31 October 2007

Thoughts on a Classroom Discussion

I had a talk with some students – and I think they’re pretty average students – about the meaning of the word “freedom.” We had some time at the end of class, and it seemed like a good, educational time filler. When asked what freedom means, the initial answer was something like, “being able to do whatever you want.” It was expected (though not universal).

Anyway, we then had a little talk about what anarchy might really be like, if it were sustainable. The flow of the conversation from the idea of freedom to that of anarchy was natural. I make a great effort to not direct discussions like this too much. Once on the idea of anarchy – or what I posed to them as completely unbridled personal freedom – was fleshed out a little, I think they had a better idea of freedom and responsibility. The nice thing is, I didn’t have to say much at all. The students got it, mostly by themselves.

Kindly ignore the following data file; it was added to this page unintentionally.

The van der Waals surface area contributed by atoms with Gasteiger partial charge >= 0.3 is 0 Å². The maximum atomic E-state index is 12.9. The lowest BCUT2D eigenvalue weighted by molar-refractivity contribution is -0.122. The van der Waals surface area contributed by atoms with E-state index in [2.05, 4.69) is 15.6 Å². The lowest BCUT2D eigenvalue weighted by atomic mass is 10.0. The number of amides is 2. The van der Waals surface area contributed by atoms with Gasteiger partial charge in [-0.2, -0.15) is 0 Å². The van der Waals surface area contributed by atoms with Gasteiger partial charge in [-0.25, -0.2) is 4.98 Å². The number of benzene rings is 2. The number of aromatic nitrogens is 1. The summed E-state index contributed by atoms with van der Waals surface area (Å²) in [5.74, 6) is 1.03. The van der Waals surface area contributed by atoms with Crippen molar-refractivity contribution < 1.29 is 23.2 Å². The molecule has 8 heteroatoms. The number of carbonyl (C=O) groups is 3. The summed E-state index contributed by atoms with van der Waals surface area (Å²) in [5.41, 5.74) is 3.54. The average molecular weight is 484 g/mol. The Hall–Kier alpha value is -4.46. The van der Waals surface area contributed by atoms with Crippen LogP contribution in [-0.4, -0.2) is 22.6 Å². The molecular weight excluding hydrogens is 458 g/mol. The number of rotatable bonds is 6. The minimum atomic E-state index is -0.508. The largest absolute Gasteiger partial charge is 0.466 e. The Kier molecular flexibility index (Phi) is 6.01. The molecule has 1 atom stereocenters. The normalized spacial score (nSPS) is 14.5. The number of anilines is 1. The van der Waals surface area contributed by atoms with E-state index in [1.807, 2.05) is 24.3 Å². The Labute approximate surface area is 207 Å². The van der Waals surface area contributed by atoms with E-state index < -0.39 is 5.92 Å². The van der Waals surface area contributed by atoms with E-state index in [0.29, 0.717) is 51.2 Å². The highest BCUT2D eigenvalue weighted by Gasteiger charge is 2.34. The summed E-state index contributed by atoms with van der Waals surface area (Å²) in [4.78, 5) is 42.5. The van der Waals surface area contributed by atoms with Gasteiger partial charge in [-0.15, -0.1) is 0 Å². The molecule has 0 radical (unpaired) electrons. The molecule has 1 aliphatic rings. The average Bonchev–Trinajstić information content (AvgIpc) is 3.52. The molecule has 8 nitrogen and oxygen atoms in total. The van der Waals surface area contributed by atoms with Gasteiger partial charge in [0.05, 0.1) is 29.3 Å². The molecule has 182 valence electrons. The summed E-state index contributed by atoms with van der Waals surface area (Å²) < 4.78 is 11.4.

Now, I understand that they can’t always live up to the standards of behavior they are able to discuss in class. They’re not there yet. But since they can talk about ideas like freedom and responsibility, and do so quite well, then they can certainly be held accountable for their actions with regard to them.

An interesting concept, that: teach, discuss, hold accountable for the material.

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